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Weightlifting: Setting the Right Intensities

Published: 2024-04-10
Weightlifting: Setting the Right Intensities
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Ideally, the best results in the total can be obtained if the maximal intensities more or less match the following profile.


  • Clean & Jerk: 100%
  • Snatch: 78-82% of the clean & jerk max
  • Back Squat: ≥ 131% of clean & jerk max
  • Front Squat: ≥ 105% of clean & jerk max
  • Jerking exercises: =clean & jerk max
  • Snatch pulls, extensions, and deadlifts: = snatch max
  • Clean pulls, extensions, and deadlifts: = clean & jerk max


This profile applies to lifters who have been training and competing for several years with sound technique.  Because they will yield the greatest improvements in strength and speed development, the greatest progress will be achieved in the 2-lift total.

The same, however, is not true of beginners.  Except for very rare exceptions, beginners are not balanced neither strengthwise nor in terms of motor skills.

The dilemma, therefore, confronting new trainees is how to select training intensities.

The problem arises because the biomechanics of snatches and cleans & jerks are each composed of chains of muscles and the rate limiting factor in each lift is the weakest muscle.  Thus the goal of the training is to both strengthen the weakest muscle and to have it function synergistically with other, stronger muscles.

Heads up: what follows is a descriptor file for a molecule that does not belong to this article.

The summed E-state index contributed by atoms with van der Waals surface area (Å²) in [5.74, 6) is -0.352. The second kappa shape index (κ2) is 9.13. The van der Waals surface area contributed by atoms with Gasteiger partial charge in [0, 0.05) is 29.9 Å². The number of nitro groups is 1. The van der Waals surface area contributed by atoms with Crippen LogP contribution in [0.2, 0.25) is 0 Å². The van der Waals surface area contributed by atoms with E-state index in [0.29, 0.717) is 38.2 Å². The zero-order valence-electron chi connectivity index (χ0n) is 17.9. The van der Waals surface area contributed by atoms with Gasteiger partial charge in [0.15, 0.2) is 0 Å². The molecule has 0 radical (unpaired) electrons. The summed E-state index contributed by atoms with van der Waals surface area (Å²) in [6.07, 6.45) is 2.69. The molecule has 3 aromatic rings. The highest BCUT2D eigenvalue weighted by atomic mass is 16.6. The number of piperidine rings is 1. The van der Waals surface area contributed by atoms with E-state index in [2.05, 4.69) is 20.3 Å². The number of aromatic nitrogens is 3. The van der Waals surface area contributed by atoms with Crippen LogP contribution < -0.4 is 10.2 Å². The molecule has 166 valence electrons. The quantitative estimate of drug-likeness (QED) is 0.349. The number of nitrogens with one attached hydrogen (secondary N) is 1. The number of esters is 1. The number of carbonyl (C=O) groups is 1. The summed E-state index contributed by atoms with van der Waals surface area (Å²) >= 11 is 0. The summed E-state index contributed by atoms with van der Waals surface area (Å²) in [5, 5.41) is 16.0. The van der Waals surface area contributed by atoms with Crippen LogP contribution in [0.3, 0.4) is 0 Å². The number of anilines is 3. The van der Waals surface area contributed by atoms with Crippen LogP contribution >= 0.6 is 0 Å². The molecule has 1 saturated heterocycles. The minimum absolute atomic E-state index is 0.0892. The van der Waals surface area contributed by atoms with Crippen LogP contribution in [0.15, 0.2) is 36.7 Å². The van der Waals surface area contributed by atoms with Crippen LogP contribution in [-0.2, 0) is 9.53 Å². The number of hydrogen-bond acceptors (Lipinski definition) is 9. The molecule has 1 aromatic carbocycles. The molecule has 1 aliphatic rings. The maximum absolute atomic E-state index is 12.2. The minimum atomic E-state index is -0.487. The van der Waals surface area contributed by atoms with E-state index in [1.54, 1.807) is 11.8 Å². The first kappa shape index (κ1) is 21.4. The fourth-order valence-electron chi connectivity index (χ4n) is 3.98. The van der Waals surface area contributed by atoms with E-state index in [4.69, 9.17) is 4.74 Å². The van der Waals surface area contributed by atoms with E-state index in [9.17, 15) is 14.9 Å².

So, training intensities must be selected that will allow proficient techniques to be executed.  



An Example:

If you are a beginner trying to learn the snatch, but your lower back is weak and bends when you attempt to lift from the platform.  You can. However, power snatch 40 kg fairly well from blocks set at the power position.   With normal progress, you could increase to 45 in a short period of time.  You might then work on doing halting snatch grip deadlifts to the power position with 35 kg while keeping your lower back in a normal lumbar curve. 

When you can increase your deadlift weight to 40 or 45 kg, you might then try training the power snatch with 45 while keeping your lower back tight. 

So the conclusion is that when training a complex movement, keep performing the movement or the partial movement with a weight that permits proficient technique and then also work on partial movements that strengthen the weakest portion of the lift. 

By applying this method to balancing the development for the snatch and clean & jerk, you can then work on achieving the intensity profile displayed in the first part of this article.


Best practices

Work on technical movements during the first part of the session.  During the middle portion of the session, you can work on remediation exercises to strengthen the especially weak leaks in your kinesthetic chains.  In the latter portion of the session, you can emphasize exercises that will develop strength but do not involve complex motor skills.  By employing this strategy, you can make significant gains toward achieving higher totals and matching the aforementioned intensity profile. 




The Weightlifting Personality

Most people who are attracted to the sport of weightlifting are goal-oriented individuals who like the numbers through which they can recognize progress.  While the numbers are helpful, they are only a part of the method of measuring progress.  The critical goal for beginners is to develop the skills involved with proficient technique.  A secondary goal would be to build the capacity to undertake longer and more rigorous training sessions.  As technique and training fitness improve and develop, the focus can then shift to the amount of weight lifted in the classic movements.